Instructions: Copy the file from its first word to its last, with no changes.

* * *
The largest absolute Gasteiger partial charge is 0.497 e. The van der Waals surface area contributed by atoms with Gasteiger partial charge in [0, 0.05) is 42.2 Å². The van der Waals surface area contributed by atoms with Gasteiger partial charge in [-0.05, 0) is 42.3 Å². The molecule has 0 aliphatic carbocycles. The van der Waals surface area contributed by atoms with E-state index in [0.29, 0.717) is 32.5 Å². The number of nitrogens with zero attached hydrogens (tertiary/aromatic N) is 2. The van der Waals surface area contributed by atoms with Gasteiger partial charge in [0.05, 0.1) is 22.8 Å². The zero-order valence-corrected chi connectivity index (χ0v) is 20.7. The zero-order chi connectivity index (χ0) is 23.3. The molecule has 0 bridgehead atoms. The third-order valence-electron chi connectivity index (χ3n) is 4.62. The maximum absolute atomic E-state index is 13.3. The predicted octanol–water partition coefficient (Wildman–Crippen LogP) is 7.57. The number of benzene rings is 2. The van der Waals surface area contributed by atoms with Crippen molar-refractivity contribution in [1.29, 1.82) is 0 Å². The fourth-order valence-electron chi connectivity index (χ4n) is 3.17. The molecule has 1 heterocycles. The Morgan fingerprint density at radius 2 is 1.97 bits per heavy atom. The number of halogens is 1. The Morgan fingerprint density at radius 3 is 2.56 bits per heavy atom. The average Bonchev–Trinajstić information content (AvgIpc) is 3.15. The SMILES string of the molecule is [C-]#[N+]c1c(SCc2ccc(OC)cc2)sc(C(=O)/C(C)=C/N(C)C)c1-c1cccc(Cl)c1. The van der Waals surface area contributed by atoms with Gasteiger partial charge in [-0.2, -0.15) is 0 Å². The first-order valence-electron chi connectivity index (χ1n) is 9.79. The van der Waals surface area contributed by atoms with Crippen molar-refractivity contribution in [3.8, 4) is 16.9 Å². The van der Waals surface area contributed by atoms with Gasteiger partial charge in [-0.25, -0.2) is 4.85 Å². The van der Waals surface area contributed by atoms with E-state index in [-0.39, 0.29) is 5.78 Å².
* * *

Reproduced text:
The largest absolute Gasteiger partial charge is 0.497 e. The van der Waals surface area contributed by atoms with Gasteiger partial charge in [0, 0.05) is 42.2 Å². The van der Waals surface area contributed by atoms with Gasteiger partial charge in [-0.05, 0) is 42.3 Å². The molecule has 0 aliphatic carbocycles. The van der Waals surface area contributed by atoms with E-state index in [0.29, 0.717) is 32.5 Å². The number of nitrogens with zero attached hydrogens (tertiary/aromatic N) is 2. The van der Waals surface area contributed by atoms with Gasteiger partial charge in [0.05, 0.1) is 22.8 Å². The zero-order valence-corrected chi connectivity index (χ0v) is 20.7. The zero-order chi connectivity index (χ0) is 23.3. The molecule has 0 bridgehead atoms. The third-order valence-electron chi connectivity index (χ3n) is 4.62. The maximum absolute atomic E-state index is 13.3. The predicted octanol–water partition coefficient (Wildman–Crippen LogP) is 7.57. The number of benzene rings is 2. The van der Waals surface area contributed by atoms with Crippen molar-refractivity contribution in [1.29, 1.82) is 0 Å². The fourth-order valence-electron chi connectivity index (χ4n) is 3.17. The molecule has 1 heterocycles. The Morgan fingerprint density at radius 2 is 1.97 bits per heavy atom. The number of halogens is 1. The Morgan fingerprint density at radius 3 is 2.56 bits per heavy atom. The average Bonchev–Trinajstić information content (AvgIpc) is 3.15. The SMILES string of the molecule is [C-]#[N+]c1c(SCc2ccc(OC)cc2)sc(C(=O)/C(C)=C/N(C)C)c1-c1cccc(Cl)c1. The van der Waals surface area contributed by atoms with Gasteiger partial charge in [-0.2, -0.15) is 0 Å². The first-order valence-electron chi connectivity index (χ1n) is 9.79. The van der Waals surface area contributed by atoms with Crippen molar-refractivity contribution in [3.8, 4) is 16.9 Å². The van der Waals surface area contributed by atoms with Gasteiger partial charge in [-0.25, -0.2) is 4.85 Å². The van der Waals surface area contributed by atoms with E-state index in [-0.39, 0.29) is 5.78 Å².